Theme: Materials – Decay III

Did you know that VW based the B3 (of which the B4 is a facelift) on the Golf platform? 

1993-199xx VW Passat rotting slowly
1993-1996 VW Passat rotting slowly

And yet it’s bigger in all directions. That might explain why there are so many common parts. I took this photo as a contrast to the Mercedes W210 I showed recently. I’d planned to compose some thoughts on the junk charm of the B4 compared to the W210. This car is nicely tatty and the mismatched filler cap sets off the dreary metallic paint very well. I’d prefer if it was the B3 in a rich colour. Maybe that’s a bit contrived.

Author: richard herriott

I like anchovies. I dislike post-war town planning.

8 thoughts on “Theme: Materials – Decay III”

  1. What’s more intriguing is VW:s decision to revert to the Audi-platform for the successor Passat B5. Volkswagen is usually very consistent when it comes to platform-sharing, but for the Passat that have been remarklably schizoid. The first generations B1 and B2 from 1973 through 1988 were based on the Audi 80-platform. The successor B3/B4 was designed inhouse by VW from their own Golf-derived platforms. Then back to the Audi-platform for the B5. And then back again to the Golf-derived platforms for B6 and B7. It is intriguing as there is such a difference in design philosophy, were the Golf-DNA is transverse engine fwd and the Audi-DNA is longitudinal engine in front of the driven front wheels.

    1. I’m sure it made (some) sense each time. It could be that they decided at one point that they need to disconnect the VW and Audi saloons, in size and positioning. Maybe later they realised that the VW platform couldn’t be stretched any further so it was back to the Audi one. One thing is sure is that VAG didn’t wait until the MB platform to experiment with platform sharing.

  2. The B3 was the best Passat too, with its bluff body colour nose, big cabin and massive boot. The facelift toned down the strangeness, and lost a lot of charm in the process. The Passat is now based on a transverse-engined architecture once again, but has absolutely zero charm these days.

    1. Honestly?
      The B3 was Wolfdburger Heide-barock at its best. The real successor of the 411/412 – and both are called “Nasenbär”.
      Especially the sedan was pretty far away from having some elegance like the Santana and I remember the most popular tuning act was to make this vertical nose look less senseless.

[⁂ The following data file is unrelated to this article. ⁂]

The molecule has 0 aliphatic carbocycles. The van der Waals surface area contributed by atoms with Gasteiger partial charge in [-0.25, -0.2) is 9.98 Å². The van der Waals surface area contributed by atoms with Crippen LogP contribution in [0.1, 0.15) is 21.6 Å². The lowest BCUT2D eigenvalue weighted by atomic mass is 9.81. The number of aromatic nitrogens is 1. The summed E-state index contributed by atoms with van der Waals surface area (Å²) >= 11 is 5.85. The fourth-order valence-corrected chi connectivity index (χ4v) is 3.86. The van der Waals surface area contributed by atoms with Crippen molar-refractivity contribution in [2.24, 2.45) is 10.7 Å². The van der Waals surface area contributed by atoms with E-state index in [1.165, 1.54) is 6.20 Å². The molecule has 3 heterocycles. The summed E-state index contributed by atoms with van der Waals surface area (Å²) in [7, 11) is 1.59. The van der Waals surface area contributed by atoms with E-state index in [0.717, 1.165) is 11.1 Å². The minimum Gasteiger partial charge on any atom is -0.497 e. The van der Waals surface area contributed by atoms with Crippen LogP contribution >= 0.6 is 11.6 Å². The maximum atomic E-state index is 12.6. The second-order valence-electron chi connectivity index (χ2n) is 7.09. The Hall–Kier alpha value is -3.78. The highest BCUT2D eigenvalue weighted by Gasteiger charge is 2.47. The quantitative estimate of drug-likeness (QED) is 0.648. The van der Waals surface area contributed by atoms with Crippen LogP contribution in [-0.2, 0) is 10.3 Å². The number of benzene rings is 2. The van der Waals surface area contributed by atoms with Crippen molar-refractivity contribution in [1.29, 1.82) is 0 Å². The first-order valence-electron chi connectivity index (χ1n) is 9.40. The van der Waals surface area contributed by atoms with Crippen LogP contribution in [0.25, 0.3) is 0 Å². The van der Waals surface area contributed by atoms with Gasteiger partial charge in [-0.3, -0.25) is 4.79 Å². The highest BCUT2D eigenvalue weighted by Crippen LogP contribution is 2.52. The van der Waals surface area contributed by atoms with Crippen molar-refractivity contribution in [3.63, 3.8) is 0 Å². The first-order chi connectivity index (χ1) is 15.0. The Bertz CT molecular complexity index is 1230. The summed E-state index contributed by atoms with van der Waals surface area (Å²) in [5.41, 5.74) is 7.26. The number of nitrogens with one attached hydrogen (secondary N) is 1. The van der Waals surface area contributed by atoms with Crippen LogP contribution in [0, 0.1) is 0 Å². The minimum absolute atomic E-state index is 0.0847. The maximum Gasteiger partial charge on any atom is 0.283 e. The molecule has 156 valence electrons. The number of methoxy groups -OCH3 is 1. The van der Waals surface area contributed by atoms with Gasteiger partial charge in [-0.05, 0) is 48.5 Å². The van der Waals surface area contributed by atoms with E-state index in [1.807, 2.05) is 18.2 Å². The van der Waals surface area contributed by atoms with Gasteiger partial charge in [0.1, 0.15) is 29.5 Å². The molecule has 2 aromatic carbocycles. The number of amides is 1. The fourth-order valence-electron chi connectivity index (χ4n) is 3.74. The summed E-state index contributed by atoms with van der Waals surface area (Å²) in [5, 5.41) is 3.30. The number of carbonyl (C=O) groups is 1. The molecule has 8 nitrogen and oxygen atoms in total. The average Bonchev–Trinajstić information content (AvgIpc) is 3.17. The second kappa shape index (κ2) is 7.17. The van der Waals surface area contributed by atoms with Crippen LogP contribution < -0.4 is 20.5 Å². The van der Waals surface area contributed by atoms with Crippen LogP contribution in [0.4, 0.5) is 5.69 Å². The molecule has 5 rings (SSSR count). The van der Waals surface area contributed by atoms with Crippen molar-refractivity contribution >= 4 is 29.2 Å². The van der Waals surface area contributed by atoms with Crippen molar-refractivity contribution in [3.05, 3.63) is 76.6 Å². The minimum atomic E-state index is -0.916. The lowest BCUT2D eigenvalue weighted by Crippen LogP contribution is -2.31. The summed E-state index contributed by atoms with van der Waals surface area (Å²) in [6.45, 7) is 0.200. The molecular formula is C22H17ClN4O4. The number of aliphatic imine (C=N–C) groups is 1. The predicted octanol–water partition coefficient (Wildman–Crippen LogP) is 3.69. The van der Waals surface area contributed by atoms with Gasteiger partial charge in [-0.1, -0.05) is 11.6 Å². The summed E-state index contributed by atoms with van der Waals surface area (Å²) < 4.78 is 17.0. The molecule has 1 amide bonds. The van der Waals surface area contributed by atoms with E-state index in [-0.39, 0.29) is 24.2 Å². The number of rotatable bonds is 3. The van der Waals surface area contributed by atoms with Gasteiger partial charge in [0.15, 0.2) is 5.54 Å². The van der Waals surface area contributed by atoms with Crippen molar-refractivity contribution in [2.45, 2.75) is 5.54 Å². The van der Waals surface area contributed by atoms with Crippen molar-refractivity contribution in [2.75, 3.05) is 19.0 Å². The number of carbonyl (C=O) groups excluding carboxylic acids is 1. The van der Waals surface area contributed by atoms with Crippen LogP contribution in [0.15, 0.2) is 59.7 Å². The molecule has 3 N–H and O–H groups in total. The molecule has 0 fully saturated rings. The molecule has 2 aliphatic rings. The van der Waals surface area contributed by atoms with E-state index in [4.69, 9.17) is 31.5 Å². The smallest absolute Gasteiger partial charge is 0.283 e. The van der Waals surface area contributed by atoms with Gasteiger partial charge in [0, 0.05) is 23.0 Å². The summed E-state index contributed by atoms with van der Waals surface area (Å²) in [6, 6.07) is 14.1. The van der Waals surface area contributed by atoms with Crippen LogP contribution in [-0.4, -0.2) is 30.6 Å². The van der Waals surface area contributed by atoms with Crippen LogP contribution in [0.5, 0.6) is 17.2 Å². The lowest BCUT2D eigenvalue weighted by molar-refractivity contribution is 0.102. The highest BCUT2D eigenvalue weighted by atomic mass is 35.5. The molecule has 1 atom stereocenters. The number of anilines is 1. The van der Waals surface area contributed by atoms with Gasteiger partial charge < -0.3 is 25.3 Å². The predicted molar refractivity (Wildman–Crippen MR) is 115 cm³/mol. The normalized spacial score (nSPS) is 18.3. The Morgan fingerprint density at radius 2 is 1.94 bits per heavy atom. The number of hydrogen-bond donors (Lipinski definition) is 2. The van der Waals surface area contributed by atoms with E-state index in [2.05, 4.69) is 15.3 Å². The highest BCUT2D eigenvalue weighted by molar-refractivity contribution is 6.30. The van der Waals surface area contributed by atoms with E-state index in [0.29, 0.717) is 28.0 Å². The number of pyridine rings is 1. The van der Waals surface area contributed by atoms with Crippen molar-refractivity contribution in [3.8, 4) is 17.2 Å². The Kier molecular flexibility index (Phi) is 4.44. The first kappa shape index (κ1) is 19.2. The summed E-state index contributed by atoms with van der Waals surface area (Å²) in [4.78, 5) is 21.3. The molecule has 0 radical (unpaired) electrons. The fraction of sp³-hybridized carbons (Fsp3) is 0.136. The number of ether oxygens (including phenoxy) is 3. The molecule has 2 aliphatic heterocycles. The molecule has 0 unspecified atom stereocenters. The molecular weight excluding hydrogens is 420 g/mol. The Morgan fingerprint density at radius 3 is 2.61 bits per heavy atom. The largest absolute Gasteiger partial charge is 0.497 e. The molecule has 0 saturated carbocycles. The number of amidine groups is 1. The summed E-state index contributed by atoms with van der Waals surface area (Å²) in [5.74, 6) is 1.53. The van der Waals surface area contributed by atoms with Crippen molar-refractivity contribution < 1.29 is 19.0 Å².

Sadly these cars did last pretty good – you can still se a lot of them in Germany.

    2. I must agree with Jacomo on this one, though I know we are in the minority. The B3 was what a Volkswagen should be – sensible, practical, functional – and because of that I liked its no-nonsense looks. I even nearly bought one. Subsequent Passats are not VWs, they’re wannabe Audis.

    3. The saloon has awful proportions, I agree with Markus. The estate looks good, but apparently it was too radical for conservative VW buyers. Probably that’s why this is the Passat I like most.

  3. Markus – once again you spoil us with tongue-in-cheek German design terminology. The Passat B3 as a long nosed South American bear – would the British call it “Paddington”.

    Is there a typo in “Wolfdburger Heide-barock”? I’m struggling to understand the notion of Heide-design. Going by place names, the Germans do seem to have a fixation with Heiden, empty remote places the Anglophone would call heaths or moors.

    Except for the Brummies. In Birmingham a ‘heath’ is invariably either an industrial estate or a high-density residental area. Similarly, any thoroughfare including “Lane” in its title is a fast moving dual carriageway. One cannot but love the Brummie irony.

    And finally on B3 matters, nobody’s mentioned the 1980 VW 2000 concept, widely expected to be the Golf Mark 2, but instead emerging, scaled-up and technologically de-contented, years later, as the third generation Passat.

    VW 2000 pretty much set the path for VAG’s engineering for the next thirty years, not all of which went entirely well,

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